Sketchy details of the tentative deal reached to bail out the banking industry are beginning to emerge. As I write this the deal was announced about a half an hour ago (a little after 1am) so It may have to be updated later today. The draft agreement includes:
- Katheryn Lopez of NRO is reporting that the ACORN provision, giving 20% of potential profits to the group convicted of election fraud in so many states is NOT IN THIS DEAL
- The draft agreement assures Paulson a relatively free hand in accessing the first $350 billion of the $700 billion he sought. The second $350 billion could be blocked by a future Congress through a joint resolution signed by the president.
- Lawmakers agreed to drop the requirement that these funds could not be available until three months after enactment of the bill.
- Lawmakers won substantially greater oversight that Treasury had first allowed in its legislation submitted to Congress last week.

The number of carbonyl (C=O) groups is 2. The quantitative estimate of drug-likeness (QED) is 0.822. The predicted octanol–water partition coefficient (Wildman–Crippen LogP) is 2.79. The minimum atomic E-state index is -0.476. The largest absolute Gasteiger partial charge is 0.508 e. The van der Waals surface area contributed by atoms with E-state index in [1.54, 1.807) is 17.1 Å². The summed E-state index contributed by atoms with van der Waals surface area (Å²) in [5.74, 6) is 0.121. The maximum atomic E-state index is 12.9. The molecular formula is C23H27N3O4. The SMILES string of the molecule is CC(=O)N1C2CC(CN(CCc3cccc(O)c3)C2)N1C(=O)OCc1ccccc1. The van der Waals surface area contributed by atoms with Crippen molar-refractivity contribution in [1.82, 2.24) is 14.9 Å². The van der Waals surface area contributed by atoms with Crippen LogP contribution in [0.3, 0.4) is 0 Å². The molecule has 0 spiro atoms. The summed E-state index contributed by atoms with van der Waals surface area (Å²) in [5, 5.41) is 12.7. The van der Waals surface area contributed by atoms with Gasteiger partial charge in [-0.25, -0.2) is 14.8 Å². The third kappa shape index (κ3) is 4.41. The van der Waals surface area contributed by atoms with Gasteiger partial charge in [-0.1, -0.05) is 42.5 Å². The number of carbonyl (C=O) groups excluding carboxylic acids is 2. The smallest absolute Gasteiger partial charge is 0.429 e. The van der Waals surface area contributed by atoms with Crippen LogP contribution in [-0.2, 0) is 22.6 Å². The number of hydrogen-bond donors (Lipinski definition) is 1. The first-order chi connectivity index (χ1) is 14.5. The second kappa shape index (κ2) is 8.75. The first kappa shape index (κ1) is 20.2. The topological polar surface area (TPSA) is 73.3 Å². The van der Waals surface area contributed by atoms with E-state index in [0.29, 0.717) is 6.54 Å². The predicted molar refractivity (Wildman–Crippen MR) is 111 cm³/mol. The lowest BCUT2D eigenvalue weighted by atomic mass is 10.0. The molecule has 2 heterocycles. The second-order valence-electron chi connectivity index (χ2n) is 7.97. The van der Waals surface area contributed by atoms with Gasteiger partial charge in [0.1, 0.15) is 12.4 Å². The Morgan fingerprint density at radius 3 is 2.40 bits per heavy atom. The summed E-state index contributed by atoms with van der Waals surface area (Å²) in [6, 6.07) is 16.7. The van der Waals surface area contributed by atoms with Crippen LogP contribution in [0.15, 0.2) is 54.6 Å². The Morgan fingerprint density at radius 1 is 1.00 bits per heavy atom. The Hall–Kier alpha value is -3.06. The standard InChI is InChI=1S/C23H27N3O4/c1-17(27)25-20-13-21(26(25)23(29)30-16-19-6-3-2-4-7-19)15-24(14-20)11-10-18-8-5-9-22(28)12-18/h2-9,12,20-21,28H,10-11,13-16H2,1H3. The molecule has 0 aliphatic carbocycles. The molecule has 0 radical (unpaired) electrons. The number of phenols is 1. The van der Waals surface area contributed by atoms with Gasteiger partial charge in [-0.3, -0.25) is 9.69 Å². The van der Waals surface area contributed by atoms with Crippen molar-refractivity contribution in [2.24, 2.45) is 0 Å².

- Limits would be imposed on the pay and severances packages for executives at companies helped by the plan.
- The measure also opens the door to allow the government –on behalf of taxpayers—to take an equity share in the companies it helps, either through warrants or options to buy stock.t
The Two Major Compromises that were worked out on Saturday night were
- Democrats had proposed that the Treasury be required to impose a fee on Wall Street transactions to help cover the cost of any government losses as a result of the rescue plan. But Republicans and Treasury resisted, and the final compromise calls for the next president to submit a legislative proposal to Congress in four years, after some assessment can be made of the costs to the government.
- The Republican proposal that the government intervene in the markets, not by buying up bad assets but by providing a federally backed insurance program that might make the same mortgage-related securities more salable. The compromise reached would require Paulson to set up such an insurance alternative if he goes ahead with his plan, but he is not compelled to use the insurance option.
Source Politico and NRO